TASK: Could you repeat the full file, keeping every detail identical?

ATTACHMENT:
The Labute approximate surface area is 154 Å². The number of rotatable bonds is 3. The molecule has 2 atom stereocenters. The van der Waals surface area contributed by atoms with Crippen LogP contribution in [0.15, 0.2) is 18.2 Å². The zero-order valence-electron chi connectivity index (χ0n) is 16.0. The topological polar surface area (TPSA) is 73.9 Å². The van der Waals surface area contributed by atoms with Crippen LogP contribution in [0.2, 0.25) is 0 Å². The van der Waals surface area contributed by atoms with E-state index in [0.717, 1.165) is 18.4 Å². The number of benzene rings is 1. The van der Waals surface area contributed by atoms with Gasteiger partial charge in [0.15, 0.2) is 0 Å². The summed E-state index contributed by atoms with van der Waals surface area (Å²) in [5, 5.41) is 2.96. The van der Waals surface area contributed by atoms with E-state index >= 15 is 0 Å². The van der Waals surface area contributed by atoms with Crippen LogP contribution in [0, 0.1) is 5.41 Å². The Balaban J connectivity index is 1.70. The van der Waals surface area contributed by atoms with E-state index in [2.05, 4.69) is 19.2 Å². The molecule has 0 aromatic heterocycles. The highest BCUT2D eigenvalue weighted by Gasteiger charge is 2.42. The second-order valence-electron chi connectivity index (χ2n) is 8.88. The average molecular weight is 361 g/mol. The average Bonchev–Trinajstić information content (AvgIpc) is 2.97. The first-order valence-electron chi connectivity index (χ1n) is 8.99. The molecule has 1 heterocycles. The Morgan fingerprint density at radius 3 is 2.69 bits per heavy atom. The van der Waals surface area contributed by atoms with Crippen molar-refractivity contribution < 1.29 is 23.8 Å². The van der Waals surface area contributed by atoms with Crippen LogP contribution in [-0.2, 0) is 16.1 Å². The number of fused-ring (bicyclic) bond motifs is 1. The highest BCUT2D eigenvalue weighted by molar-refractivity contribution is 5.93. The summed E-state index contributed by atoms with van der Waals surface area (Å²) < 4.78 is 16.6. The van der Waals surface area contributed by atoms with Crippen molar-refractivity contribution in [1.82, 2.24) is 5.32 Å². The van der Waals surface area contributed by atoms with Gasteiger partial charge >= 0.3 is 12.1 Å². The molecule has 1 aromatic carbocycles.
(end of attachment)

The Labute approximate surface area is 154 Å². The number of rotatable bonds is 3. The molecule has 2 atom stereocenters. The van der Waals surface area contributed by atoms with Crippen LogP contribution in [0.15, 0.2) is 18.2 Å². The zero-order valence-electron chi connectivity index (χ0n) is 16.0. The topological polar surface area (TPSA) is 73.9 Å². The van der Waals surface area contributed by atoms with Crippen LogP contribution in [0.2, 0.25) is 0 Å². The van der Waals surface area contributed by atoms with E-state index in [0.717, 1.165) is 18.4 Å². The number of benzene rings is 1. The van der Waals surface area contributed by atoms with Gasteiger partial charge in [0.15, 0.2) is 0 Å². The summed E-state index contributed by atoms with van der Waals surface area (Å²) in [5, 5.41) is 2.96. The van der Waals surface area contributed by atoms with E-state index >= 15 is 0 Å². The van der Waals surface area contributed by atoms with Crippen LogP contribution in [0, 0.1) is 5.41 Å². The Balaban J connectivity index is 1.70. The van der Waals surface area contributed by atoms with E-state index in [2.05, 4.69) is 19.2 Å². The molecule has 0 aromatic heterocycles. The highest BCUT2D eigenvalue weighted by Gasteiger charge is 2.42. The second-order valence-electron chi connectivity index (χ2n) is 8.88. The average molecular weight is 361 g/mol. The average Bonchev–Trinajstić information content (AvgIpc) is 2.97. The first-order valence-electron chi connectivity index (χ1n) is 8.99. The molecule has 1 heterocycles. The Morgan fingerprint density at radius 3 is 2.69 bits per heavy atom. The van der Waals surface area contributed by atoms with Crippen molar-refractivity contribution < 1.29 is 23.8 Å². The van der Waals surface area contributed by atoms with Crippen LogP contribution in [-0.2, 0) is 16.1 Å². The number of fused-ring (bicyclic) bond motifs is 1. The highest BCUT2D eigenvalue weighted by molar-refractivity contribution is 5.93. The summed E-state index contributed by atoms with van der Waals surface area (Å²) < 4.78 is 16.6. The van der Waals surface area contributed by atoms with Crippen molar-refractivity contribution in [1.82, 2.24) is 5.32 Å². The van der Waals surface area contributed by atoms with Gasteiger partial charge >= 0.3 is 12.1 Å². The molecule has 1 aromatic carbocycles.